June 19, 2018

Eye on the Trail: Musher Banquet

When you put seventy-two mushers into one room, there’s much reminiscing between friends with the common bond of sleds and dogs. Add to that friends, family and sponsors of the seventy-two mushers and it’s guaranteed the good times get better. Add to that representatives of all the corporations who sponsor the race – Wheel Dog, Team Dog, Lead Dog and Principal Partners the celebration grows bigger. Then add THE IDITAROD FANS and you have a gala event. The Thursday evening Mushers Banquet is held at the beautiful Dena’ina Center in downtown Anchorage. As to the number of folks who gathered to celebrate the 45th Iditarod and observe the mushers drawing for bibs and starting positions, well let’s just say there were places set for two thousand and there were very few empty chairs.

Hobo Jim Entertains at the Musher Banquet

Hobo Jim was singing the Iditarod Song as people sought out mushers for autographs. Lots of pictures were snapped with mushing heroes prior to dinner being served. After people enjoyed the steak entrée, two special awards were presented just prior to the musher’s drawing bib numbers.

Leo Rasmussen of Nome was named Honorary Musher for the 2017 race by the Iditarod Trail Committee Board of Directors. It was December of 1972 when Leo first heard of Iditarod through a letter sent by Joe Redington, Sr. to Howard Farley of Nome. Howard asked Leo what he thought about the race Joe described in the letter. Looking back to that day Leo remarks, “We had no idea where it would go or even if it would go at all.” It did go and Leo signed up to be a checker at the finish line for the first Iditarod. He has welcomed mushers to Nome and checked their mandatory ever since. From the race guide, “Leo grew up with the belief that it was important to make life better when you leave it than when you got into it.” If Leo has one regret with regard to his long association with Iditarod, it’s that he didn’t see the start of the first race. The ITC Board of Directors extended sincere thanks to Leo for the time, energy and effort he’s given to the race.

Greg Bill was the recipient of the Iditarod Trail Race Foundation Founder’s Award. Greg was a long time Iditarod employee who retired in 2014 after forty-two years of service to the race. He passed away in December of 2016. He’s been involved with the race since its inception in 1973. He started as a volunteer selling raffle tickets and business memberships along with numerous other jobs until he became a staff member in 1984. In 1986 Bill was given the title of Development Director. Over the years he’s credited with raising millions of dollars on behalf of the race. Greg has said that even though he held a staff position, he always considered himself to be a volunteer as there were so many things to help with beyond his job description in order to stage the race. When Greg retired he asked all Iditarod friends to honor a promise he made to Joe Redington, Sr. prior to Joe’s death in 1999, see that “his race” never dies.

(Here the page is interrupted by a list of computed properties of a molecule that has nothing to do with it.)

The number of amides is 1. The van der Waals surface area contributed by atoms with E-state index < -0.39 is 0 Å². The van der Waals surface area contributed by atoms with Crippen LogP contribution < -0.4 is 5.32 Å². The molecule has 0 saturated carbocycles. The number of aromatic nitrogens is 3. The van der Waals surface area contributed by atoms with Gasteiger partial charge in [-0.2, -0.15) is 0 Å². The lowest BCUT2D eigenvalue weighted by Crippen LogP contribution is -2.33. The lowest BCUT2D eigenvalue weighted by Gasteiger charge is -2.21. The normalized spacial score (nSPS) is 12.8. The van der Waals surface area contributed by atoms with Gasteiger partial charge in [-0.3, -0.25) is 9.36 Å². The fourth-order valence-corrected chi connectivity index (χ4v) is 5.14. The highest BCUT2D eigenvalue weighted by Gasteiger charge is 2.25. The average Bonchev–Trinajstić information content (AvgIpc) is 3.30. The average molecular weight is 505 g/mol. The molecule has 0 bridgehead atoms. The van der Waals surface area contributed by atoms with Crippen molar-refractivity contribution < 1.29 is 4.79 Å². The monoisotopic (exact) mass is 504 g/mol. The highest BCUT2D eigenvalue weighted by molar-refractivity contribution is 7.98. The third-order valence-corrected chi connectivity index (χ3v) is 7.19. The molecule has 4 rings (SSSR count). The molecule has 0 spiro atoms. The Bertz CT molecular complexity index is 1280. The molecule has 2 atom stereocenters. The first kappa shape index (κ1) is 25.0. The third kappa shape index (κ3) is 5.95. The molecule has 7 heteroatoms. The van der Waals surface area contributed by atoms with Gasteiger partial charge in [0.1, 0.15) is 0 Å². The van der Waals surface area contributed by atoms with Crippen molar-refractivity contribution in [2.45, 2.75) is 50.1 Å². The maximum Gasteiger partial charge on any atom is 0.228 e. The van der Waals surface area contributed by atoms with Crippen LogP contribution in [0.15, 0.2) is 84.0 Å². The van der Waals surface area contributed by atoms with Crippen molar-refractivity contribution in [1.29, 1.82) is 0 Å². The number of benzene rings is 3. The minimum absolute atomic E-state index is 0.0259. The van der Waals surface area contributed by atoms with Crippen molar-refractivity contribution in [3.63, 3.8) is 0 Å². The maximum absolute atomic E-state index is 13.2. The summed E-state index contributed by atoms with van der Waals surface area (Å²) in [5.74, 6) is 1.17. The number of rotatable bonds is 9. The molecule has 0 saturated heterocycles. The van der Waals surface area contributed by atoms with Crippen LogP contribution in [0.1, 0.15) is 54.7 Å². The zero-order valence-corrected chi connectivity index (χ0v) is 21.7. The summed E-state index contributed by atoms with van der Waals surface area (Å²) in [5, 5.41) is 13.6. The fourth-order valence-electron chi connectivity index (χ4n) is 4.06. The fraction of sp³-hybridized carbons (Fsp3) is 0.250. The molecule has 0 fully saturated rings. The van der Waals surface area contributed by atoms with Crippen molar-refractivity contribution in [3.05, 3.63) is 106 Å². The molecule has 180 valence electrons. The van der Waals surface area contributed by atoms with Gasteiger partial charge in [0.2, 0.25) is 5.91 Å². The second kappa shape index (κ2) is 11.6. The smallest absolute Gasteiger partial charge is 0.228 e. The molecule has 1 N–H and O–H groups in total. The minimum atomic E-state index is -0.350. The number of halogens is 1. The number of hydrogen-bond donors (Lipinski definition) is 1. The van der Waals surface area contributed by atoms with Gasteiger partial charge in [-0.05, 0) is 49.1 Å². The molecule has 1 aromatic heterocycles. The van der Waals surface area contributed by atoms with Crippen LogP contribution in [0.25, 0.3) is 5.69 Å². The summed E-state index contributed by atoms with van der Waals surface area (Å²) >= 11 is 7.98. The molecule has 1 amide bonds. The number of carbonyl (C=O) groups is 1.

Mitch Seavey reaches into the Mukluk

The big event of the evening was the drawing for bib numbers. After the mushers sign up at the summer picnic, their names are drawn from a hat to determine the order in which bib numbers will be drawn. Those mushers were in the first draw for bibs 2 through 45. The second draw for bibs 46 to 73 was for mushers who signed up after the June picnic. There was a little glitch when Aliy Zirkle reached into the big furry mukluk. There should have been at least a few tags remaining in the boot however, it appeared to be empty. After very close examination, some numbers had lodged in the toe of the mukluk out of Aliy’s reach. After a few tense moments of examining the mukluk and extricating the uncooperative chips, Aliy was able to draw her bib number – #41. A complete list of musher bib numbers can be found on the Iditarod web page.

Laura Neese drew Number #7

As each musher drew for starting position, they had the opportunity to say a few words of thanks. Many mushers also recognized special aspect of their journey to Nome. Cindy Abbott will be carrying the ashes of friend, Susan Gardner, to Nome. During the ceremonial start, Ryan Redington will have Annika Carrasco, sponsored by Make-a-Wish as his Iditarider. All of Al Eischen’s miles are dedicated to pediatric disease awareness. Rick Casillo says the primary goal of his kennel is racing Iditarod and raising awareness for combat veterans. Musher Larry Daugherty will be carrying prayer flags representing cancer patients to Nome. The prayer flags will also go with Daugherty as he climbs Mt. Everest following Iditarod. Many of the mushers run to promote special causes. Check the musher bio section of the web page to learn more about causes individual mushers promote.

Next on the “official” schedule is the Ceremonial Start in downtown Anchorage at 10:00 on Saturday morning. For the past several days it’s been very windy but checking the forecast for Saturday, it looks to be perfect – sunny, highs between 15 to 20 degrees with light winds.  Well, perfect for the humans but the dogs might like it closer to 10 degrees.